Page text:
In front of an office building, surrounded by dust and empty cans, a fledgling tree claws at the air. Does anyone else see it scrabbling for life in the smog-choked air? I reach out, longing for the sensation of rough bark beneath my fingers. Instead, I feel only the chill of glass.
It’s dark when I arrive home. The sun must’ve sunk to the river’s bottom. Mom opens the door and the smell of unwashed dishes consumes me. Dad is not home. My backpack leans against the staircase; it hasn’t moved in a week. White guts spill out of its open mouth. From the top of the stairs, behind glass, my brother smiles at me, his hand resting on my shoulder. I smile back. Mom goes into the kitchen and I go upstairs to my room. We don’t say anything to each other.
As the stairs creak beneath me, I smile. His hand is resting on my shoulder.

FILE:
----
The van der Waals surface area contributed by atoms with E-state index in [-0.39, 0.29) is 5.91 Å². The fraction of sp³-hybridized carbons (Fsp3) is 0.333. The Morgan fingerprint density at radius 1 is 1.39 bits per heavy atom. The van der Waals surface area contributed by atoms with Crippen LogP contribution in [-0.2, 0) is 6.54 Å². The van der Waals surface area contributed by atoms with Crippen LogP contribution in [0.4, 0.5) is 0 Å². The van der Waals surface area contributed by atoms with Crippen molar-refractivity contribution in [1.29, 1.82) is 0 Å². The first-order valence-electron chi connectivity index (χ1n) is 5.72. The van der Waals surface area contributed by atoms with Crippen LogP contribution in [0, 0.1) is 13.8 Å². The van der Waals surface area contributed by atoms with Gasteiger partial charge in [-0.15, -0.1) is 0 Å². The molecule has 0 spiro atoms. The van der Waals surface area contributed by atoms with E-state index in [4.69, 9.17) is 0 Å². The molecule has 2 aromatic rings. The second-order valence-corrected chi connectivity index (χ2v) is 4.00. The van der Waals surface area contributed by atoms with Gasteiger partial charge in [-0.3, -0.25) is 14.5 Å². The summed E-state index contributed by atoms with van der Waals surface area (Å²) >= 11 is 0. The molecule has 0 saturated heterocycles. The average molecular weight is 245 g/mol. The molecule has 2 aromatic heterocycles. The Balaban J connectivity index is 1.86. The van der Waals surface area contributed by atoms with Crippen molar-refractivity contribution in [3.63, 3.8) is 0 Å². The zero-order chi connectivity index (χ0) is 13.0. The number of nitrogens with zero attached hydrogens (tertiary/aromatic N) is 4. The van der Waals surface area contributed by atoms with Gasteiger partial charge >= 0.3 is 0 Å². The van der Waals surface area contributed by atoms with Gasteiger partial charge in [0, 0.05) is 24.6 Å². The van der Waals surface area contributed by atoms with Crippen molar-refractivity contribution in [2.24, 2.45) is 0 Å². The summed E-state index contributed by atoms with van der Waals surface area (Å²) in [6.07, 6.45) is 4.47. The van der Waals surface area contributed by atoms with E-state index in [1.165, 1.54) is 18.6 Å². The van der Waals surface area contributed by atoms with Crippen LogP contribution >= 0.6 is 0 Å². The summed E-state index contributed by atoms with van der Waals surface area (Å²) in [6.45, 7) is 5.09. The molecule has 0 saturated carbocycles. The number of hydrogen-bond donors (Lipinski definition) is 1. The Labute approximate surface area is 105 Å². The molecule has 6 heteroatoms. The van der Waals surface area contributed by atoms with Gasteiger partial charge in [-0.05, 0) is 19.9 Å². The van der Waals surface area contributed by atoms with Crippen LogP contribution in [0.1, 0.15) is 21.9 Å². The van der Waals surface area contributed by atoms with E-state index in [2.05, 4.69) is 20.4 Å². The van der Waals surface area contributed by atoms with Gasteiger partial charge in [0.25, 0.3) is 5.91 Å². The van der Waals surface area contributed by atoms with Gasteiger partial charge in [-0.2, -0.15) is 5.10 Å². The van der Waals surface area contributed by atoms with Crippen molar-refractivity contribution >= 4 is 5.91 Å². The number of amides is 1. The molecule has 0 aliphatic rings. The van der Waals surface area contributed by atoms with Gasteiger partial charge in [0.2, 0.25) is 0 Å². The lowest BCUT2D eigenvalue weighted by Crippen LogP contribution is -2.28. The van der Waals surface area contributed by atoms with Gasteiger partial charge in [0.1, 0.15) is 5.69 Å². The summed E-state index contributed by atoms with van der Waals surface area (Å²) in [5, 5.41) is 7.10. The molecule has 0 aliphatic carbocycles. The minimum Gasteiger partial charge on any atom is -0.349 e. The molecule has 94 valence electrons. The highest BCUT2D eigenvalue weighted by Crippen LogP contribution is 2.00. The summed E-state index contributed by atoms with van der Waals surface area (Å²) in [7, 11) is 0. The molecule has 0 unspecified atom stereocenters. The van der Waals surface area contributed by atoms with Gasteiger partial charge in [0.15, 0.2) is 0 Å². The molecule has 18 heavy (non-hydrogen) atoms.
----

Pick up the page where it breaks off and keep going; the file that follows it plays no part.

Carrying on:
I can see the moon, from my window, floating in sickly yellow light. I see the same yellow crawling down the streets, clinging to buildings. The lights - they’ve frightened away the stars.
I wish I could hear him now. But someone is drowning him out, pounding on the door.
My dad glares at me from the doorway, his warm breath flooding over me. He is flushed. Dimly, I hear a scream. My mom’s? My head itches where his fists touch me - where the spiders circle my skull, spinning violet webs under my eyes. I’m falling down the stairs again. I see his fist, cuffed in red, reaching for me. And I fall again and again. When dad is flushed, I always fall down the stairs again. But I don’t mind. It’s the only time I see stars.
A deep shade of violet, leaking into night.... Where are you now? Why can’t I hear you?